Dress is casual in Sri Lanka, though when visiting Buddhist temples you should take extra care to cover your skin and wear your nicest clothes. Be prepared to remove your shoes when entering any temple or home, and never touch the head of a Buddhist. Don’t turn your back on a statue of the Buddha if you are in close proximity. It is fine to take photos of Buddhist statues, but try and face the Buddha when standing next to it. Monks here are held in very high regard, so be extra polite and respectful to them regardless of their age.

Temple Etiquette

When visiting a Buddhist or Hindu temple you should remove your footwear and headgear. Your legs and shoulders should be covered as a sign of respect. Some Hindu temples even ask men to go shirtless in order to enter the inner sanctum. In most temples, you will be asked for a donation. However, the traditional practice is that you make a donation only if you wish to. Any money you decide to donate should be placed in the donation box.

Public Nudity

Public Nudity, including females being topless, is not only unacceptable but also illegal in Sri Lanka, although a few German-owned hotels may make an exception in designated areas. Ask your hotel on their policy about this.

Health Protection & Vaccinations

Vaccinations are recommended for Polio, Tetanus and Hepatitis A & B. Also, the Typhus vaccination is recommended if you plan to venture outside of tourist areas, especially in the wet season
Dengue fever is common on the island, especially during the rainy season when mosquitoes are in abundance as they transmit dengue. Use mosquito repellent whenever you are outdoors or visiting rural areas
Gampaha, Colombo, Kalutara, Galle, and Nuwara Eliya districts are considered malaria free, as well as the city of Kandy. In the dry season, use mosquito repellent whenever you are outdoors or in rural areas. Especially after sunset when the mosquitoes are in abundance. Malaria pills are warranted for trips to the north but are not available locally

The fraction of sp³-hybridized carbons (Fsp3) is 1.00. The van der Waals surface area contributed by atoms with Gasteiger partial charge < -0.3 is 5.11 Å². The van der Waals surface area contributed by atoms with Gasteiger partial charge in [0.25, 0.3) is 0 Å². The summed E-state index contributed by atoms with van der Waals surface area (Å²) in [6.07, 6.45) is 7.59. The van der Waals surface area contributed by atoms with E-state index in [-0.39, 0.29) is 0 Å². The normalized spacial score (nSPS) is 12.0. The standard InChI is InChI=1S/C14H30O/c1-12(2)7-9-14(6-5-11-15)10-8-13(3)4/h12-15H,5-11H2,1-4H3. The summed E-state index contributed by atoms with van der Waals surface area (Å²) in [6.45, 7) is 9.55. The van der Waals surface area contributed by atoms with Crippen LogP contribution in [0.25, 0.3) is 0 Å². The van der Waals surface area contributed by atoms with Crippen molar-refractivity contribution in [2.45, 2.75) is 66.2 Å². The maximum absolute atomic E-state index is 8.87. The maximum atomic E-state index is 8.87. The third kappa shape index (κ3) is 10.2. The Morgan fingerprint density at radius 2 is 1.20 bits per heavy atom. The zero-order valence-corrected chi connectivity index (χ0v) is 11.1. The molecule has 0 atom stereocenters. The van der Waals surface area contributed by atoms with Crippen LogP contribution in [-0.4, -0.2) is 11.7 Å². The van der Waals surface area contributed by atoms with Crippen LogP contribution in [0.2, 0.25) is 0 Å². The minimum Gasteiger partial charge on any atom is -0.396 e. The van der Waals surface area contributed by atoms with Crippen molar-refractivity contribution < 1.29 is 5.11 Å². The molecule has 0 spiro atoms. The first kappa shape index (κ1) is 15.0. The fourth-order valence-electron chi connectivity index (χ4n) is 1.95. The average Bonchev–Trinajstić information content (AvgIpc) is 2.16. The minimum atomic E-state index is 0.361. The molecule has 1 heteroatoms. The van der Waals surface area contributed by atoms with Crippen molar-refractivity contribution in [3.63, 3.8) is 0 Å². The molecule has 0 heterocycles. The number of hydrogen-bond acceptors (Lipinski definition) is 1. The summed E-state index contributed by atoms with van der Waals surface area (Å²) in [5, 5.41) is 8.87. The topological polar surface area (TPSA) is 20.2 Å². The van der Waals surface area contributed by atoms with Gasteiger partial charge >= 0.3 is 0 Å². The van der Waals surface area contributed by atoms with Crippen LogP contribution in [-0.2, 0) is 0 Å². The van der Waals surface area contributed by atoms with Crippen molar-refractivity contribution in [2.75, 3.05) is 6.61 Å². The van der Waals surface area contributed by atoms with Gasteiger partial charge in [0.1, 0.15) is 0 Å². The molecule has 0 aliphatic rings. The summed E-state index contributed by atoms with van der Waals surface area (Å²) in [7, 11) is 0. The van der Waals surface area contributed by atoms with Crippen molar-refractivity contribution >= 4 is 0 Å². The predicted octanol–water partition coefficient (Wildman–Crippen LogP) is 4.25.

A yellow fever vaccination certificate is required from travelers over 1 year of age coming from infected areas


Each visitor over the age of 18 years may bring two bottles of wine, 1.5 litres of spirits, and a small quantity of perfume into the country for personal use. Visitors are no longer allowed to bring any tobacco products into Sri Lanka without incurring a duty tax. Although a few packs of cigarettes are allowed for personal use, each carton brought in will cost Rs6,000 in duty tax. Also note that only two members of the same family are eligible for duty-free imports.


Roads & Road rules
Sri Lanka still follows the British system when it comes to Road rules and Traffic Laws. However, traffic in Sri Lanka has a culture all its own. Within just a few minutes on Sri Lank’s roads, you will notice that traffic laws seem to be more suggestions and the more you weave aggressively through traffic, the faster you will reach your destination.

Roads are narrow, and in poor condition. However, many “A” Class roads are being upgraded to a smoother bitumen surface, as well as being widened with road markings.

What to see

Colombo – the largest city, close to the capital Sri Jayewardenepura Kotte.
Anuradhapura – ruins of ancient capitals (partially restored)
Galle – a home for a Dutch fort, and a a gathering point for travelers from the nearby beach resort villages
Jaffna – Northern Capital ravaged by the civil war
Kandy – the spiritual heart of the country, home to a tooth of the Buddha
Nuwara Eliya
Polonnaruwa – ruins of ancient capitals (partially restored)